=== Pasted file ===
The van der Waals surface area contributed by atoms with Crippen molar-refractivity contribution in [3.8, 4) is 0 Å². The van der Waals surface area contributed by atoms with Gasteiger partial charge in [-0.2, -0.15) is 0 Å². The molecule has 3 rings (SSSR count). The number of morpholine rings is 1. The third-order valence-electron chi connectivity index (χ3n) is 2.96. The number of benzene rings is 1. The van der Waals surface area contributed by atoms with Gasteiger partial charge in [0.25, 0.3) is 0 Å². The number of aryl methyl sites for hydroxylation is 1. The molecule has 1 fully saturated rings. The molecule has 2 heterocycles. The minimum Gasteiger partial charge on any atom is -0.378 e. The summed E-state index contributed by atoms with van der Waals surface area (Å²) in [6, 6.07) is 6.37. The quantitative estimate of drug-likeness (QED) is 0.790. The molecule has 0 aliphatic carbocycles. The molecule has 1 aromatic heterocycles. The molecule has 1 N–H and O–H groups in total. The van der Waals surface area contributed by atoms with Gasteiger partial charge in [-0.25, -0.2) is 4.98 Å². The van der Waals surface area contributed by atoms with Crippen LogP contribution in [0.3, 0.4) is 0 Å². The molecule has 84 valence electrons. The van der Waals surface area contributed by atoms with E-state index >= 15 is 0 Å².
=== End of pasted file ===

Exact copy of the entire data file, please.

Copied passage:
The van der Waals surface area contributed by atoms with Crippen molar-refractivity contribution in [3.8, 4) is 0 Å². The van der Waals surface area contributed by atoms with Gasteiger partial charge in [-0.2, -0.15) is 0 Å². The molecule has 3 rings (SSSR count). The number of morpholine rings is 1. The third-order valence-electron chi connectivity index (χ3n) is 2.96. The number of benzene rings is 1. The van der Waals surface area contributed by atoms with Gasteiger partial charge in [0.25, 0.3) is 0 Å². The number of aryl methyl sites for hydroxylation is 1. The molecule has 1 fully saturated rings. The molecule has 2 heterocycles. The minimum Gasteiger partial charge on any atom is -0.378 e. The summed E-state index contributed by atoms with van der Waals surface area (Å²) in [6, 6.07) is 6.37. The quantitative estimate of drug-likeness (QED) is 0.790. The molecule has 0 aliphatic carbocycles. The molecule has 1 aromatic heterocycles. The molecule has 1 N–H and O–H groups in total. The van der Waals surface area contributed by atoms with Gasteiger partial charge in [-0.25, -0.2) is 4.98 Å². The van der Waals surface area contributed by atoms with Crippen LogP contribution in [0.3, 0.4) is 0 Å². The molecule has 84 valence electrons. The van der Waals surface area contributed by atoms with E-state index >= 15 is 0 Å².